A conversation with the newest members of Gallery 263’s staff

Recently, Gallery 263 hired three new staff members to serve a variety of roles. We sat down with Catherine Graffam, our new exhibitions manager, Pamela Ross, our communications manager, and Becca Smith, our music manager, to discuss what attracted them to the gallery, what makes them tick, and their dreams for the space in the years to come.

To celebrate our tenth year, Gallery 263 is embarking on an ambitious campaign through July 2018. Your gift today will ensure that the Gallery will provide enriching programming and captivating art for years to come!

Q: How did you stumble upon Gallery 263?
Catherine Graffam: I originally discovered the gallery from a juried exhibition I participated in, back in 2016. I knew I wanted to be involved with the organization because I could feel how special it was to the people here.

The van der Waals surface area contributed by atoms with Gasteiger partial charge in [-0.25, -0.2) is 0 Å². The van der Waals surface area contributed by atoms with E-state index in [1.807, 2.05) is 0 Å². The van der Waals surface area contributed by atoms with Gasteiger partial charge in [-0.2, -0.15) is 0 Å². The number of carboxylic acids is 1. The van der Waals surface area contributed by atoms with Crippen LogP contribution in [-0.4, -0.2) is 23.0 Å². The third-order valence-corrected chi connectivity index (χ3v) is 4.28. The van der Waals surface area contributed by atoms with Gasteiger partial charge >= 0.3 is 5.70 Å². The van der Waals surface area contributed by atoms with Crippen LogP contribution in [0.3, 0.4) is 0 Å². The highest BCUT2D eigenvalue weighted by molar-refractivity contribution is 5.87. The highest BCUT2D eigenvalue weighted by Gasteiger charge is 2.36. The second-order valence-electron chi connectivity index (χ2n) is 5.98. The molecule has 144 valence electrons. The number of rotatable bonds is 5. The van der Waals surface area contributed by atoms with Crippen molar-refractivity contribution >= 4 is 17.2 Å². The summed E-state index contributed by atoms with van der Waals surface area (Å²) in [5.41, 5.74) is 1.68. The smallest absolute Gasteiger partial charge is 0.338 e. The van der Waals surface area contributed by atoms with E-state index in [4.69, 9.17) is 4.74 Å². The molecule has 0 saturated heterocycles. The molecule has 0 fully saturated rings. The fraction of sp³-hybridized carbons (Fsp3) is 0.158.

Pamela Ross: I also discovered the gallery through my artistic endeavors: I first performed stand up at Gallery 263 in 2016, as part of the day-long Port Sounds Music & Comedy Festival. I was really impressed with the show itself, the beautiful space, and the strength of programming. I instinctively knew that I wanted to be involved someday.
Becca Smith: I was originally drawn to the gallery through the Foraged Banquet; I was struck by the wonderful community surrounding the gallery and the fun happenings here, and have been a big fan since! I’ve been a Cambridge resident for 12+ years and I feel lucky to be part of this unique organization and to contribute to the work here.